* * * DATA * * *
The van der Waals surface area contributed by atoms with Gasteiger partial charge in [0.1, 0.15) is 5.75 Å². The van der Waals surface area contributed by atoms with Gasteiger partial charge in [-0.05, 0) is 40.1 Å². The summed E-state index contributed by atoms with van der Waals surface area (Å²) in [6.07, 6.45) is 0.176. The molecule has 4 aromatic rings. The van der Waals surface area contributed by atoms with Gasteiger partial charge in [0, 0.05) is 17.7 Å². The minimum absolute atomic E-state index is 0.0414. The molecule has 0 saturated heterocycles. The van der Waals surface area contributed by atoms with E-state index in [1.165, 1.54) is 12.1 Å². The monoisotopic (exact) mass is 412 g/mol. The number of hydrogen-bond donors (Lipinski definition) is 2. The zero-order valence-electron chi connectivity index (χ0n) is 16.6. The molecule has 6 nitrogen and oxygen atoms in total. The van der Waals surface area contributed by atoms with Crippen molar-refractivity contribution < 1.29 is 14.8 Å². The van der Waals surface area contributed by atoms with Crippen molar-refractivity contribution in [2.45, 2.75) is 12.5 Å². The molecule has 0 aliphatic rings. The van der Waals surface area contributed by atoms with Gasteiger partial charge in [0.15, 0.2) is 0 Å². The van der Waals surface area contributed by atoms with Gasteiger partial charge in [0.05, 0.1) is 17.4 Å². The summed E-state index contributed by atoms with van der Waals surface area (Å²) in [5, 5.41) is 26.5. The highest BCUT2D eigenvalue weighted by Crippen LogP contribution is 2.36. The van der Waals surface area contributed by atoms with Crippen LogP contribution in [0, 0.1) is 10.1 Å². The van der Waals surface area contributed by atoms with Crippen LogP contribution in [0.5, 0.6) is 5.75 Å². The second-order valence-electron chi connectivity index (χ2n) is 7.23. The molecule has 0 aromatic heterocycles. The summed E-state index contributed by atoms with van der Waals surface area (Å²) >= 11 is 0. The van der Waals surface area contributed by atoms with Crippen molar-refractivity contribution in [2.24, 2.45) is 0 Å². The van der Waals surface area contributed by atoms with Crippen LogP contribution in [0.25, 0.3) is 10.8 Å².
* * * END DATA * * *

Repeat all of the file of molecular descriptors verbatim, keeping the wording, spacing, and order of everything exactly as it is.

The van der Waals surface area contributed by atoms with Gasteiger partial charge in [0.1, 0.15) is 5.75 Å². The van der Waals surface area contributed by atoms with Gasteiger partial charge in [-0.05, 0) is 40.1 Å². The summed E-state index contributed by atoms with van der Waals surface area (Å²) in [6.07, 6.45) is 0.176. The molecule has 4 aromatic rings. The van der Waals surface area contributed by atoms with Gasteiger partial charge in [0, 0.05) is 17.7 Å². The minimum absolute atomic E-state index is 0.0414. The molecule has 0 saturated heterocycles. The van der Waals surface area contributed by atoms with E-state index in [1.165, 1.54) is 12.1 Å². The monoisotopic (exact) mass is 412 g/mol. The number of hydrogen-bond donors (Lipinski definition) is 2. The zero-order valence-electron chi connectivity index (χ0n) is 16.6. The molecule has 6 nitrogen and oxygen atoms in total. The van der Waals surface area contributed by atoms with Crippen molar-refractivity contribution < 1.29 is 14.8 Å². The van der Waals surface area contributed by atoms with Crippen molar-refractivity contribution in [2.45, 2.75) is 12.5 Å². The molecule has 0 aliphatic rings. The van der Waals surface area contributed by atoms with Gasteiger partial charge in [0.15, 0.2) is 0 Å². The van der Waals surface area contributed by atoms with Gasteiger partial charge in [0.05, 0.1) is 17.4 Å². The summed E-state index contributed by atoms with van der Waals surface area (Å²) in [5, 5.41) is 26.5. The highest BCUT2D eigenvalue weighted by Crippen LogP contribution is 2.36. The van der Waals surface area contributed by atoms with Crippen LogP contribution in [0, 0.1) is 10.1 Å². The van der Waals surface area contributed by atoms with Crippen LogP contribution in [0.5, 0.6) is 5.75 Å². The second-order valence-electron chi connectivity index (χ2n) is 7.23. The molecule has 0 aromatic heterocycles. The summed E-state index contributed by atoms with van der Waals surface area (Å²) >= 11 is 0. The van der Waals surface area contributed by atoms with Crippen molar-refractivity contribution in [2.24, 2.45) is 0 Å². The van der Waals surface area contributed by atoms with Crippen LogP contribution in [0.25, 0.3) is 10.8 Å².